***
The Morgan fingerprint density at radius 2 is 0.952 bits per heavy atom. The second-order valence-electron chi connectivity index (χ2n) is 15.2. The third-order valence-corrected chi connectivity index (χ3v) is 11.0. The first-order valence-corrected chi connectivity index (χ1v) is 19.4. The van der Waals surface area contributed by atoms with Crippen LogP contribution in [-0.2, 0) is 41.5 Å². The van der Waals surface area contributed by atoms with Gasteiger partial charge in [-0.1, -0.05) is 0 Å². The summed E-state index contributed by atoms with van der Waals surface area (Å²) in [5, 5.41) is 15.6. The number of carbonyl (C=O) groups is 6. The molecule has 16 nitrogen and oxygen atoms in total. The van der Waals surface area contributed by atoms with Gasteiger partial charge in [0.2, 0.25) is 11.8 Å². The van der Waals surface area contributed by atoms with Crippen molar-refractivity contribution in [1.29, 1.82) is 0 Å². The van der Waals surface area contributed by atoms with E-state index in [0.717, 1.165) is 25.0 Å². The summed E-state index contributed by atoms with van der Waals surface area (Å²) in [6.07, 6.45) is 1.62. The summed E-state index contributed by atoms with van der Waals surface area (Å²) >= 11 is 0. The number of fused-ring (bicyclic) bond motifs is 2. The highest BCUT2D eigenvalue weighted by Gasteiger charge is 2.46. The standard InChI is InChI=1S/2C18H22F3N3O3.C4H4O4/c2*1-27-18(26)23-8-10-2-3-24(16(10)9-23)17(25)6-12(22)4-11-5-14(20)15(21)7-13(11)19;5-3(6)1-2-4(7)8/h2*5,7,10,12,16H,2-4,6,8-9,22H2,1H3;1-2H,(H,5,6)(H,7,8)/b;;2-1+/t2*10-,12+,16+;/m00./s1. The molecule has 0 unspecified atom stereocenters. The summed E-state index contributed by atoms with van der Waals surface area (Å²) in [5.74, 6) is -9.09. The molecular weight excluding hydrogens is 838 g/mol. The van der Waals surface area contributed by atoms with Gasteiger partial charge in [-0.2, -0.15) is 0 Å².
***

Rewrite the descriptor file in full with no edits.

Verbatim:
The Morgan fingerprint density at radius 2 is 0.952 bits per heavy atom. The second-order valence-electron chi connectivity index (χ2n) is 15.2. The third-order valence-corrected chi connectivity index (χ3v) is 11.0. The first-order valence-corrected chi connectivity index (χ1v) is 19.4. The van der Waals surface area contributed by atoms with Crippen LogP contribution in [-0.2, 0) is 41.5 Å². The van der Waals surface area contributed by atoms with Gasteiger partial charge in [-0.1, -0.05) is 0 Å². The summed E-state index contributed by atoms with van der Waals surface area (Å²) in [5, 5.41) is 15.6. The number of carbonyl (C=O) groups is 6. The molecule has 16 nitrogen and oxygen atoms in total. The van der Waals surface area contributed by atoms with Gasteiger partial charge in [0.2, 0.25) is 11.8 Å². The van der Waals surface area contributed by atoms with Crippen molar-refractivity contribution in [1.29, 1.82) is 0 Å². The van der Waals surface area contributed by atoms with E-state index in [0.717, 1.165) is 25.0 Å². The summed E-state index contributed by atoms with van der Waals surface area (Å²) in [6.07, 6.45) is 1.62. The summed E-state index contributed by atoms with van der Waals surface area (Å²) >= 11 is 0. The number of fused-ring (bicyclic) bond motifs is 2. The highest BCUT2D eigenvalue weighted by Gasteiger charge is 2.46. The standard InChI is InChI=1S/2C18H22F3N3O3.C4H4O4/c2*1-27-18(26)23-8-10-2-3-24(16(10)9-23)17(25)6-12(22)4-11-5-14(20)15(21)7-13(11)19;5-3(6)1-2-4(7)8/h2*5,7,10,12,16H,2-4,6,8-9,22H2,1H3;1-2H,(H,5,6)(H,7,8)/b;;2-1+/t2*10-,12+,16+;/m00./s1. The molecule has 0 unspecified atom stereocenters. The summed E-state index contributed by atoms with van der Waals surface area (Å²) in [5.74, 6) is -9.09. The molecular weight excluding hydrogens is 838 g/mol. The van der Waals surface area contributed by atoms with Gasteiger partial charge in [-0.2, -0.15) is 0 Å².